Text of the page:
Clinical and genetic epidemiology of inherited renal disease in Newfoundland

Kidney Int. 2002 Jun;61(6):1925-34. doi: 10.1046/j.1523-1755.2002.00305.x.


Clinical and genetic epidemiology of inherited renal disease in Newfoundland. Newfoundland's geography, settlement, and socioeconomic development have produced a population useful for the study of genetic diseases. This review examines the clinical and genetic epidemiologic studies of inherited renal diseases undertaken in this population in the past 15 years. Common founder effects and large families through each generation provided very extensive pedigrees with autosomal-dominant diseases, such as polycystic kidney disease (PKD) and von Hippel-Lindau disease. In the former disease the diagnostic utility of renal ultrasound was determined, as was the prognostic impact of genotype, the role of the renin-angiotensin system in the pre-hypertensive phase, the potential for somatic mutations of the PKD2 gene, or the combination of mutations in the PKD1 and PKD2 genes, in single cells to induce cysts, and the demonstration that human transheterozygotes of PKD1 and -2 are not embryonically lethal. The presence of multiple genetic isolates and the high coefficient of kinship have predisposed to autosomal recessive diseases such as Bardet-Biedl syndrome (BBS), autosomal-recessive PKD, primary hyperoxaluria, and dihydroxyadenine urolithiasis. We have reported the clinical manifestations and natural history of the BBS, with particular emphasis on the fact that renal abnormalities are cardinal manifestations of the disease, the presence of at least six different genotypes, the identity and function of the BBS6 gene, and the presence of three different BBS6 mutations. Because of its relatively homogenous origins and high coefficient of kinship, Newfoundland's population also may be useful for the study of complex diseases such as preeclampsia. Using unbiased ascertainment and strict diagnostic criteria, we have found a significant risk of preeclampsia and non-proteinuric gestational hypertension in sisters of probands with preeclampsia, particularly when probands are defined by severity of preeclampsia, an observation that supports a study to search for susceptibility genes. We conclude that collaborations between clinical epidemiologists and molecular geneticists, using the Newfoundland population, have provided important clinical and mechanistic insights into inherited renal diseases.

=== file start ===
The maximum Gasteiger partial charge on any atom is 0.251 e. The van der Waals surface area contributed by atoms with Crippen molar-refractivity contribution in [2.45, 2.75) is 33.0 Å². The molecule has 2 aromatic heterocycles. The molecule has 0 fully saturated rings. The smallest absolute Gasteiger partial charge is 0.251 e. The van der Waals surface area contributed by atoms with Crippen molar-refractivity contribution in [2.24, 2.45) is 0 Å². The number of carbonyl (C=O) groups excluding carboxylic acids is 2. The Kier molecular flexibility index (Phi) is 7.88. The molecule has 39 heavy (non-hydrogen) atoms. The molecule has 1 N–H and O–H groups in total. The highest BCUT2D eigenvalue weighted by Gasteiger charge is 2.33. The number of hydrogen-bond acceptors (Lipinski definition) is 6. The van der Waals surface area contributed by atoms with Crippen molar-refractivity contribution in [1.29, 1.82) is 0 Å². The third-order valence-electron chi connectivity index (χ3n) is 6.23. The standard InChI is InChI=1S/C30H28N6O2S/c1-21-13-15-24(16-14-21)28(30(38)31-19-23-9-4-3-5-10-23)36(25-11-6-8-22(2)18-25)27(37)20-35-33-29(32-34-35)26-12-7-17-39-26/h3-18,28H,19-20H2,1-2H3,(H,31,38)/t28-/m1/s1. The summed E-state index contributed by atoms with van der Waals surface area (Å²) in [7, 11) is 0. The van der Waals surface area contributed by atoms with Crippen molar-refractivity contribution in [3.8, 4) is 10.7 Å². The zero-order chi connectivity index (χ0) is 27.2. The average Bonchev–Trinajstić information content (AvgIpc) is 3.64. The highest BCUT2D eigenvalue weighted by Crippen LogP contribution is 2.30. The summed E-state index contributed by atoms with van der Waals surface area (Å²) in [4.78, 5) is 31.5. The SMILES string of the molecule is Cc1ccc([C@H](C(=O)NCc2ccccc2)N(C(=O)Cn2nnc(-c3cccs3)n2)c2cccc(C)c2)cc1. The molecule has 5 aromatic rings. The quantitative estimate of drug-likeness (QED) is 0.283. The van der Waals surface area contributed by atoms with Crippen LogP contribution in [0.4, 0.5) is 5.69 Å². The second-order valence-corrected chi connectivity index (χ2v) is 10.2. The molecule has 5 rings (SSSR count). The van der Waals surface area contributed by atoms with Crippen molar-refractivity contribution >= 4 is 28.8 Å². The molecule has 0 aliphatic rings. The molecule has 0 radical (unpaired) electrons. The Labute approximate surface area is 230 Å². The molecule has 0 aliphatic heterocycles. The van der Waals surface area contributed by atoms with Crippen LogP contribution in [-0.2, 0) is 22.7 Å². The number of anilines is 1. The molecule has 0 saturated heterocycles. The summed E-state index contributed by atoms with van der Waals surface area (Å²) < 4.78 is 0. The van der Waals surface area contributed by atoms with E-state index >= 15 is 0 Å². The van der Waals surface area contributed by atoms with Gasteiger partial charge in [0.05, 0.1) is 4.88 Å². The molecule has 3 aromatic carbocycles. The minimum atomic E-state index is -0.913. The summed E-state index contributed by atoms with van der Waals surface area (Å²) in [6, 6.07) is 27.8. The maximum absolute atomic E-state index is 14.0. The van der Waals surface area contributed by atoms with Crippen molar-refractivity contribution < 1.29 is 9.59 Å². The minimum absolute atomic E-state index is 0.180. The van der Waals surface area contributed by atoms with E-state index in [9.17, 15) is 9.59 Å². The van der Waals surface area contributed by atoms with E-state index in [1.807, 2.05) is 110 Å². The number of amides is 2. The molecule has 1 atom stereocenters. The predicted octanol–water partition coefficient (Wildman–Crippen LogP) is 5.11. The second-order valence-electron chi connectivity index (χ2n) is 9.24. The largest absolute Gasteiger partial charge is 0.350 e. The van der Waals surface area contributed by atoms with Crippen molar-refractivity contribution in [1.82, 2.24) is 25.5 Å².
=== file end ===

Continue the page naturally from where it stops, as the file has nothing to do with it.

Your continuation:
Publication types

  • Research Support, Non-U.S. Gov't
  • Review

MeSH terms

  • Bardet-Biedl Syndrome / genetics
  • Female
  • Genes, Dominant
  • Genes, Recessive
  • Genetic Predisposition to Disease
  • Humans
  • Hypertension / genetics
  • Kidney Diseases / epidemiology*
  • Kidney Diseases / genetics*
  • Kidney Failure, Chronic / genetics
  • Newfoundland and Labrador / epidemiology
  • Polycystic Kidney, Autosomal Dominant / genetics
  • Pre-Eclampsia / genetics
  • Pregnancy
  • Pregnancy Complications, Cardiovascular
  • Prevalence
  • von Hippel-Lindau Disease / genetics